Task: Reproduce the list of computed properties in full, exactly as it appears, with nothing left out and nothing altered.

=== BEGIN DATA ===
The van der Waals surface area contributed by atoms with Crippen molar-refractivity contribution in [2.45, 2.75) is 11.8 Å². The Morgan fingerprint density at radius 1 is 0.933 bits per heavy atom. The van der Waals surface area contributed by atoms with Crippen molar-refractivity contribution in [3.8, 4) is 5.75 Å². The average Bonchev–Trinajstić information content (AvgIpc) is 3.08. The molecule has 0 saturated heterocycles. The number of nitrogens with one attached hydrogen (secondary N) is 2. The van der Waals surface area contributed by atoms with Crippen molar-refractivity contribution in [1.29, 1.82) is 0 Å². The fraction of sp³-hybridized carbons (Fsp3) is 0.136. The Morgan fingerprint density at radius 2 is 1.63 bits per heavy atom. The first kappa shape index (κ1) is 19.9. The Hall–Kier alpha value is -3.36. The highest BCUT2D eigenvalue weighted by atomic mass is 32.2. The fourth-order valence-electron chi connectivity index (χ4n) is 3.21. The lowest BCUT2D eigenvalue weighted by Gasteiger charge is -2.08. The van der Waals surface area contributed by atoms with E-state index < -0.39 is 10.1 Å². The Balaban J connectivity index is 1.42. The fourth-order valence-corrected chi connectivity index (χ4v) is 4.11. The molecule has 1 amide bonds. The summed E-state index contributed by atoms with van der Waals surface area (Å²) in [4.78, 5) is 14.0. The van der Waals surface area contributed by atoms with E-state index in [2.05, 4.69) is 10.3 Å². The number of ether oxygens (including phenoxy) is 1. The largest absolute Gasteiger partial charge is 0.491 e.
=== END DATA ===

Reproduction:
The van der Waals surface area contributed by atoms with Crippen molar-refractivity contribution in [2.45, 2.75) is 11.8 Å². The Morgan fingerprint density at radius 1 is 0.933 bits per heavy atom. The van der Waals surface area contributed by atoms with Crippen molar-refractivity contribution in [3.8, 4) is 5.75 Å². The average Bonchev–Trinajstić information content (AvgIpc) is 3.08. The molecule has 0 saturated heterocycles. The number of nitrogens with one attached hydrogen (secondary N) is 2. The van der Waals surface area contributed by atoms with Crippen molar-refractivity contribution in [1.29, 1.82) is 0 Å². The fraction of sp³-hybridized carbons (Fsp3) is 0.136. The Morgan fingerprint density at radius 2 is 1.63 bits per heavy atom. The first kappa shape index (κ1) is 19.9. The Hall–Kier alpha value is -3.36. The highest BCUT2D eigenvalue weighted by atomic mass is 32.2. The fourth-order valence-electron chi connectivity index (χ4n) is 3.21. The lowest BCUT2D eigenvalue weighted by Gasteiger charge is -2.08. The van der Waals surface area contributed by atoms with E-state index < -0.39 is 10.1 Å². The Balaban J connectivity index is 1.42. The fourth-order valence-corrected chi connectivity index (χ4v) is 4.11. The molecule has 1 amide bonds. The summed E-state index contributed by atoms with van der Waals surface area (Å²) in [4.78, 5) is 14.0. The van der Waals surface area contributed by atoms with E-state index in [2.05, 4.69) is 10.3 Å². The number of ether oxygens (including phenoxy) is 1. The largest absolute Gasteiger partial charge is 0.491 e.